Sister Alphonsine Ciza spends most of her day in gumboots, her white veil tucked under a builder’s hat, manning the micro-hydroelectric plant she built to overcome daily electricity cuts in her town of Miti in eastern Democratic Republic of Congo.
She works around the clock with a team of nuns and engineers, greasing machinery and checking the dials of a generator that is fed from a nearby reservoir and lights up a convent, a church, two schools and a clinic free of charge.
Without the plant, residents would only have electricity for a few hours two or three days a week.
“We sisters ... can’t function this way because we have to provide a lot of services,” said Ciza (55), a portable voltage meter slung around her neck, in the town of about 300 000 inhabitants near the border of Rwanda.
Blackouts are a daily disruption in the Democratic Republic of Congo, a vast central African country of about 90 million people, which sources most of its electricity from a run-down and mismanaged hydropower system.
Its government has worked with foreign partners in an effort to increase the capacity of the mineral-rich nation’s ailing grid. Critics say the new projects focus too much on powering mines and exporting electricity to neighbouring countries.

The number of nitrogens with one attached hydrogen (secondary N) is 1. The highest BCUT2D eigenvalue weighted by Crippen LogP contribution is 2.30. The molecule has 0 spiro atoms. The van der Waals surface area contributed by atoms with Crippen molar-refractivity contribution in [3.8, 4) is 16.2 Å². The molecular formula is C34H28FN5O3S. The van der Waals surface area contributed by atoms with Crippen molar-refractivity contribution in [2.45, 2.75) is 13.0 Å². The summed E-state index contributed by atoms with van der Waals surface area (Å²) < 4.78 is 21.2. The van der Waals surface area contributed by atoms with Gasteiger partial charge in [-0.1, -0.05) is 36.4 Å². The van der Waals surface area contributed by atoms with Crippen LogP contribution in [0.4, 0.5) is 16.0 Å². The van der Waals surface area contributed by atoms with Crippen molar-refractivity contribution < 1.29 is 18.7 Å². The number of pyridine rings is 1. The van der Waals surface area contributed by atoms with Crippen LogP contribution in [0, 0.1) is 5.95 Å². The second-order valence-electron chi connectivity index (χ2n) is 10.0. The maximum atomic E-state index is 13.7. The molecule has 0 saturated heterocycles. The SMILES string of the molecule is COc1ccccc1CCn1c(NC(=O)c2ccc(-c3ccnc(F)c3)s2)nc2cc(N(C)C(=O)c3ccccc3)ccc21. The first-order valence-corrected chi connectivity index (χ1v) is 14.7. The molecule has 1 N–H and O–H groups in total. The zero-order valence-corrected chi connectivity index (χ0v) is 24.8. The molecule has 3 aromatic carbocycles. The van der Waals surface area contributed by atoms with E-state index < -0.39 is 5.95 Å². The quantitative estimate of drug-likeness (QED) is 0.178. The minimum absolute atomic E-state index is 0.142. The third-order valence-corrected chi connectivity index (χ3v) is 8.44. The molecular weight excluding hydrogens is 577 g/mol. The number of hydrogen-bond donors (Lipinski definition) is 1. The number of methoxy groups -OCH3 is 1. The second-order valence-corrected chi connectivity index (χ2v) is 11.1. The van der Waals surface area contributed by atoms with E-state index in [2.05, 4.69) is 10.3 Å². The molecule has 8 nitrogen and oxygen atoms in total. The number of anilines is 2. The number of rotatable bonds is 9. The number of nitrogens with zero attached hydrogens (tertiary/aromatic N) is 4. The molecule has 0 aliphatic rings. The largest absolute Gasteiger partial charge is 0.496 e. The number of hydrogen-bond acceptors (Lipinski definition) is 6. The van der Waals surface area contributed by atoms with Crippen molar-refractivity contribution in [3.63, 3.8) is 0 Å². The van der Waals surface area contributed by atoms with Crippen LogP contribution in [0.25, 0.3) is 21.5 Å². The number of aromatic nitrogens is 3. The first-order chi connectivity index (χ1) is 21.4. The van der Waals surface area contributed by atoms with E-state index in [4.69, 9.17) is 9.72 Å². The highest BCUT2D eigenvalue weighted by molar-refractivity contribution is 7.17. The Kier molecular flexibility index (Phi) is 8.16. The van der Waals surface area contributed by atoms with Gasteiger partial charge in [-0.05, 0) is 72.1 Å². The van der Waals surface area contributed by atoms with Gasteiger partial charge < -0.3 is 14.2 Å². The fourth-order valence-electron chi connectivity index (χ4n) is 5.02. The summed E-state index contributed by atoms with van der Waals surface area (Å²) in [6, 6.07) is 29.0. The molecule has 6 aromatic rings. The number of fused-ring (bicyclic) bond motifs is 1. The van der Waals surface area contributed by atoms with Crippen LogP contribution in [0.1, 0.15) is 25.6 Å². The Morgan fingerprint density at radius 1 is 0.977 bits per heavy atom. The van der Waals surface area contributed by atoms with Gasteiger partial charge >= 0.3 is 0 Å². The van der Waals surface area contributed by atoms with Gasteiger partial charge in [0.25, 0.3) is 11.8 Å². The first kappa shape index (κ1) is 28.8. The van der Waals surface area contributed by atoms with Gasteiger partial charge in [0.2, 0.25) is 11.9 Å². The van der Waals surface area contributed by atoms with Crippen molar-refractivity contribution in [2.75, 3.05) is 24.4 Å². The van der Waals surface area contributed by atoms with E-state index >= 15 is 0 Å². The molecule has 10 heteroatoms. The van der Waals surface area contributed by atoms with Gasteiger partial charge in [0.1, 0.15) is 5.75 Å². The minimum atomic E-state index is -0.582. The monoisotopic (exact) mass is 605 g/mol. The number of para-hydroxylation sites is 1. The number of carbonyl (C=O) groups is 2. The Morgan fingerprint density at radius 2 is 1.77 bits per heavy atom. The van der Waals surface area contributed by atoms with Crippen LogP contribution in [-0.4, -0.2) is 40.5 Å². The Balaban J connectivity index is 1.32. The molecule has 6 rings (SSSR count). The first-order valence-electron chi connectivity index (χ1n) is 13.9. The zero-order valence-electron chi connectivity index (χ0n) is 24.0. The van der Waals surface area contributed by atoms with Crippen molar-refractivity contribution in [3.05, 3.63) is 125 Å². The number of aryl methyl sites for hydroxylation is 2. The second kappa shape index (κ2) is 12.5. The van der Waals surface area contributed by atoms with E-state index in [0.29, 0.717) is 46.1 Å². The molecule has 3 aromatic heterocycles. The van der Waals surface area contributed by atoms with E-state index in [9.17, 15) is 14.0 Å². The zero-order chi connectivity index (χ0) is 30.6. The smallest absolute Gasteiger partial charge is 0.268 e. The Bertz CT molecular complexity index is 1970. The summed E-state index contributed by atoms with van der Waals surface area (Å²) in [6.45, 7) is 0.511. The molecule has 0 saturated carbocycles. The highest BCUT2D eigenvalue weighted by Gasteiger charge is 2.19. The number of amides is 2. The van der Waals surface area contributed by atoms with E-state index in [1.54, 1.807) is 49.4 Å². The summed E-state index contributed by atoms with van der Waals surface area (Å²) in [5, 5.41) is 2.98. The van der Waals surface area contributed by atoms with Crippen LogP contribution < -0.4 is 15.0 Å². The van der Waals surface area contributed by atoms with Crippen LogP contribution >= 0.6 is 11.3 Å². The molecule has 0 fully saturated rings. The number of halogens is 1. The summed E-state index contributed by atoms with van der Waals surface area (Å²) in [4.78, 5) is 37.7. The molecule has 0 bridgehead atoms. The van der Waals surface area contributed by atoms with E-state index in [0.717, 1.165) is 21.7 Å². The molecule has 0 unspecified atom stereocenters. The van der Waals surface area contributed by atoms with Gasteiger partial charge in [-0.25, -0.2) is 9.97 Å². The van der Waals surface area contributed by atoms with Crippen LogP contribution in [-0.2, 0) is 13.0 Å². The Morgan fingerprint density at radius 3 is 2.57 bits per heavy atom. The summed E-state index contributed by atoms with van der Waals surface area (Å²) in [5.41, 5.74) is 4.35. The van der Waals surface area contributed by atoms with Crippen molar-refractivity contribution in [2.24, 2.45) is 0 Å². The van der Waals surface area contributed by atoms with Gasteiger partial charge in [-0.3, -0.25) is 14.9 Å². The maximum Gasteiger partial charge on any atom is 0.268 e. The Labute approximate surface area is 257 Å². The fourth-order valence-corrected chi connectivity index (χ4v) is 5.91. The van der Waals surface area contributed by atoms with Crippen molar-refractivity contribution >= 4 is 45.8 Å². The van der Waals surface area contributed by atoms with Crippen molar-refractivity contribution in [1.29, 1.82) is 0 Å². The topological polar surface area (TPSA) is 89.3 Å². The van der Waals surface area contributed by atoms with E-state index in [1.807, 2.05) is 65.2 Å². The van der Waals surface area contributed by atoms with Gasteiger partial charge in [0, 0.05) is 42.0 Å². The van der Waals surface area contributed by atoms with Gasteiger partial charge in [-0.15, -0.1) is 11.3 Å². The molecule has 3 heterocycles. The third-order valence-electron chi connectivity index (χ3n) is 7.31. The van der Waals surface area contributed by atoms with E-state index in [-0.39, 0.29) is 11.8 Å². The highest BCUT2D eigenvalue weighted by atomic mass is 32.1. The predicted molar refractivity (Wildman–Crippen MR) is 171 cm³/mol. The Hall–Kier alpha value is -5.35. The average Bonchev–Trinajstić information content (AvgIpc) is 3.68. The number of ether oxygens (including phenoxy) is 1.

Fed up with relying on candlelight and costly fuel-powered generators, Ciza started raising money in 2015 to build the plant.
She picked up skills as a young nun by repairing electrical faults around the convent, which persuaded her superiors to send her to study mechanical engineering.
It took Ciza’s convent three years to accumulate the required $297 000 (R4.62 million) and build the plant, which generates between 0.05MW and 0.1MW.
Thanks to Ciza’s efforts, students at Miti’s Maendeleo secondary school can now learn computer skills from screens, rather than from books.
Principal Mweze Nsimire Gilberte said:
“Having our own turbine has been a great relief.” – Reuters